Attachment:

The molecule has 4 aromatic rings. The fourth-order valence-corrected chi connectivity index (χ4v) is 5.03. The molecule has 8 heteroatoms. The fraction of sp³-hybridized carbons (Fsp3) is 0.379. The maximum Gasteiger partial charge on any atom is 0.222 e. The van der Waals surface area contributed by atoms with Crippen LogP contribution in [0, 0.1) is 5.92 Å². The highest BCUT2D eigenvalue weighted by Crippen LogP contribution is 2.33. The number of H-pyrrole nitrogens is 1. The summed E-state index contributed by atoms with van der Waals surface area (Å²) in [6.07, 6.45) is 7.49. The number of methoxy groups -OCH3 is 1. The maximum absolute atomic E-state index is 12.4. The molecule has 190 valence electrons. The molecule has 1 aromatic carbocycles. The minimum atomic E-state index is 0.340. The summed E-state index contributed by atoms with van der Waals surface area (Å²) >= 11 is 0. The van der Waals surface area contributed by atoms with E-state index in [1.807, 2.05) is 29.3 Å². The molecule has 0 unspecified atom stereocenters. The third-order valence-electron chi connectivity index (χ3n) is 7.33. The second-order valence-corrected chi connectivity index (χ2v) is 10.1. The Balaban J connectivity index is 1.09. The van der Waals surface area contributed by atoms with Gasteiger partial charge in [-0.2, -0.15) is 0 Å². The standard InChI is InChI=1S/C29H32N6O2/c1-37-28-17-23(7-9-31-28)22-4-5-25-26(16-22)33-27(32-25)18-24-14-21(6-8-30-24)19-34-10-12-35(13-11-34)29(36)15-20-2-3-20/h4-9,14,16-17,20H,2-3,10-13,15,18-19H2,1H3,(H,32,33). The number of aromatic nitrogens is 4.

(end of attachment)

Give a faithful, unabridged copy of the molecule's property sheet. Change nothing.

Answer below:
The molecule has 4 aromatic rings. The fourth-order valence-corrected chi connectivity index (χ4v) is 5.03. The molecule has 8 heteroatoms. The fraction of sp³-hybridized carbons (Fsp3) is 0.379. The maximum Gasteiger partial charge on any atom is 0.222 e. The van der Waals surface area contributed by atoms with Crippen LogP contribution in [0, 0.1) is 5.92 Å². The highest BCUT2D eigenvalue weighted by Crippen LogP contribution is 2.33. The number of H-pyrrole nitrogens is 1. The summed E-state index contributed by atoms with van der Waals surface area (Å²) in [6.07, 6.45) is 7.49. The number of methoxy groups -OCH3 is 1. The maximum absolute atomic E-state index is 12.4. The molecule has 190 valence electrons. The molecule has 1 aromatic carbocycles. The minimum atomic E-state index is 0.340. The summed E-state index contributed by atoms with van der Waals surface area (Å²) >= 11 is 0. The van der Waals surface area contributed by atoms with E-state index in [1.807, 2.05) is 29.3 Å². The molecule has 0 unspecified atom stereocenters. The third-order valence-electron chi connectivity index (χ3n) is 7.33. The second-order valence-corrected chi connectivity index (χ2v) is 10.1. The Balaban J connectivity index is 1.09. The van der Waals surface area contributed by atoms with Gasteiger partial charge in [-0.2, -0.15) is 0 Å². The standard InChI is InChI=1S/C29H32N6O2/c1-37-28-17-23(7-9-31-28)22-4-5-25-26(16-22)33-27(32-25)18-24-14-21(6-8-30-24)19-34-10-12-35(13-11-34)29(36)15-20-2-3-20/h4-9,14,16-17,20H,2-3,10-13,15,18-19H2,1H3,(H,32,33). The number of aromatic nitrogens is 4.